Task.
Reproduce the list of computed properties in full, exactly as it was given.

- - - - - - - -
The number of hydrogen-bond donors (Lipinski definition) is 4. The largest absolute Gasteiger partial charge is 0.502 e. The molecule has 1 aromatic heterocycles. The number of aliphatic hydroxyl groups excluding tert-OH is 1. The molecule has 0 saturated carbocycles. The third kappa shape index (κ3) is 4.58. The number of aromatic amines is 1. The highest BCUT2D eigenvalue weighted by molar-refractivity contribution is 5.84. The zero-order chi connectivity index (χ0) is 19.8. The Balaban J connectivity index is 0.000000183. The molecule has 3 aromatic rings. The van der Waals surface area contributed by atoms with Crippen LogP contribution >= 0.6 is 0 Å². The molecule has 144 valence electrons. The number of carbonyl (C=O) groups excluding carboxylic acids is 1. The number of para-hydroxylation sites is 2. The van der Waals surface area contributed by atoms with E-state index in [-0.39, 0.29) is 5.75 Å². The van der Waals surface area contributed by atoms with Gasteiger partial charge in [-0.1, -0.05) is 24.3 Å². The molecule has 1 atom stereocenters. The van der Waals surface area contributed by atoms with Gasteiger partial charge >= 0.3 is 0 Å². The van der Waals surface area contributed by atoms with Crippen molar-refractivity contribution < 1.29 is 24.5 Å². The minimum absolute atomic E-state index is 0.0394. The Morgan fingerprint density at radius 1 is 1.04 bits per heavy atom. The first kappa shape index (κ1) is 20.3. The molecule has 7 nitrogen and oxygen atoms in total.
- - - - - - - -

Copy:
The number of hydrogen-bond donors (Lipinski definition) is 4. The largest absolute Gasteiger partial charge is 0.502 e. The molecule has 1 aromatic heterocycles. The number of aliphatic hydroxyl groups excluding tert-OH is 1. The molecule has 0 saturated carbocycles. The third kappa shape index (κ3) is 4.58. The number of aromatic amines is 1. The highest BCUT2D eigenvalue weighted by molar-refractivity contribution is 5.84. The zero-order chi connectivity index (χ0) is 19.8. The Balaban J connectivity index is 0.000000183. The molecule has 3 aromatic rings. The van der Waals surface area contributed by atoms with Crippen LogP contribution >= 0.6 is 0 Å². The molecule has 144 valence electrons. The number of carbonyl (C=O) groups excluding carboxylic acids is 1. The number of para-hydroxylation sites is 2. The van der Waals surface area contributed by atoms with E-state index in [-0.39, 0.29) is 5.75 Å². The van der Waals surface area contributed by atoms with Gasteiger partial charge in [-0.1, -0.05) is 24.3 Å². The molecule has 1 atom stereocenters. The van der Waals surface area contributed by atoms with Gasteiger partial charge >= 0.3 is 0 Å². The van der Waals surface area contributed by atoms with Crippen molar-refractivity contribution < 1.29 is 24.5 Å². The minimum absolute atomic E-state index is 0.0394. The Morgan fingerprint density at radius 1 is 1.04 bits per heavy atom. The first kappa shape index (κ1) is 20.3. The molecule has 7 nitrogen and oxygen atoms in total.